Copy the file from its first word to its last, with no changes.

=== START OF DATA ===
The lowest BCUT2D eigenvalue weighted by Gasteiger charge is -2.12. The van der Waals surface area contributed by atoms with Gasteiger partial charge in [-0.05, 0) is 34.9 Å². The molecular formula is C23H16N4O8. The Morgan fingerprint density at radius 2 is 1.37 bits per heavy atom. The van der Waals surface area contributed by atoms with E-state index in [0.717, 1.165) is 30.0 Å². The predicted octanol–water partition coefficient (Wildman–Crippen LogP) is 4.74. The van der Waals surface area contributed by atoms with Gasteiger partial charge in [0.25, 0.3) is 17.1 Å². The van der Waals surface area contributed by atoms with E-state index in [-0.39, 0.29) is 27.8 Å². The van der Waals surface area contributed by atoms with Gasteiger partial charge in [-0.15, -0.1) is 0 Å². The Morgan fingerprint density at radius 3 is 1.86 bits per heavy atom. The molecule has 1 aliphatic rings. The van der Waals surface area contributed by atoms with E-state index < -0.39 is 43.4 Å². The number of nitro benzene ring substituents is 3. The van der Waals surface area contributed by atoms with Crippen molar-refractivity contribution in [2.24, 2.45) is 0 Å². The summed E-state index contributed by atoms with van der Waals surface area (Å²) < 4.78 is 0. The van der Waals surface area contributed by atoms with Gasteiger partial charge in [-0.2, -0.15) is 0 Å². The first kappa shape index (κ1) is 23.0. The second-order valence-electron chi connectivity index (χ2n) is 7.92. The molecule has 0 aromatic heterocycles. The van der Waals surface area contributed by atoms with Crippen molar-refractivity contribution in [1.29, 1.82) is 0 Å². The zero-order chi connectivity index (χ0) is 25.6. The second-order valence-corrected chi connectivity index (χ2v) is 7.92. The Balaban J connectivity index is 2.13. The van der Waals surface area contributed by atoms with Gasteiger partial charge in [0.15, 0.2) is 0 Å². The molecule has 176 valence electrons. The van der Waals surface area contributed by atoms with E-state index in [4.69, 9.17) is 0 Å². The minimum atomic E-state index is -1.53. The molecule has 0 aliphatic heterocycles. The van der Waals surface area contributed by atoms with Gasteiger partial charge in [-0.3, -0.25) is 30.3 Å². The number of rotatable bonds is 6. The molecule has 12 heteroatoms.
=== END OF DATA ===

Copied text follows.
The lowest BCUT2D eigenvalue weighted by Gasteiger charge is -2.12. The van der Waals surface area contributed by atoms with Gasteiger partial charge in [-0.05, 0) is 34.9 Å². The molecular formula is C23H16N4O8. The Morgan fingerprint density at radius 2 is 1.37 bits per heavy atom. The van der Waals surface area contributed by atoms with E-state index in [0.717, 1.165) is 30.0 Å². The predicted octanol–water partition coefficient (Wildman–Crippen LogP) is 4.74. The van der Waals surface area contributed by atoms with Gasteiger partial charge in [0.25, 0.3) is 17.1 Å². The van der Waals surface area contributed by atoms with E-state index in [-0.39, 0.29) is 27.8 Å². The van der Waals surface area contributed by atoms with Gasteiger partial charge in [-0.15, -0.1) is 0 Å². The Morgan fingerprint density at radius 3 is 1.86 bits per heavy atom. The molecule has 1 aliphatic rings. The van der Waals surface area contributed by atoms with E-state index < -0.39 is 43.4 Å². The number of nitro benzene ring substituents is 3. The van der Waals surface area contributed by atoms with Crippen molar-refractivity contribution in [2.24, 2.45) is 0 Å². The summed E-state index contributed by atoms with van der Waals surface area (Å²) < 4.78 is 0. The van der Waals surface area contributed by atoms with Gasteiger partial charge in [-0.2, -0.15) is 0 Å². The first kappa shape index (κ1) is 23.0. The second-order valence-electron chi connectivity index (χ2n) is 7.92. The molecule has 0 aromatic heterocycles. The van der Waals surface area contributed by atoms with Crippen molar-refractivity contribution in [1.29, 1.82) is 0 Å². The zero-order chi connectivity index (χ0) is 25.6. The second-order valence-corrected chi connectivity index (χ2v) is 7.92. The Balaban J connectivity index is 2.13. The van der Waals surface area contributed by atoms with Gasteiger partial charge in [0.15, 0.2) is 0 Å². The molecule has 176 valence electrons. The van der Waals surface area contributed by atoms with E-state index in [4.69, 9.17) is 0 Å². The minimum atomic E-state index is -1.53. The molecule has 0 aliphatic heterocycles. The van der Waals surface area contributed by atoms with Gasteiger partial charge in [-0.3, -0.25) is 30.3 Å². The number of rotatable bonds is 6. The molecule has 12 heteroatoms.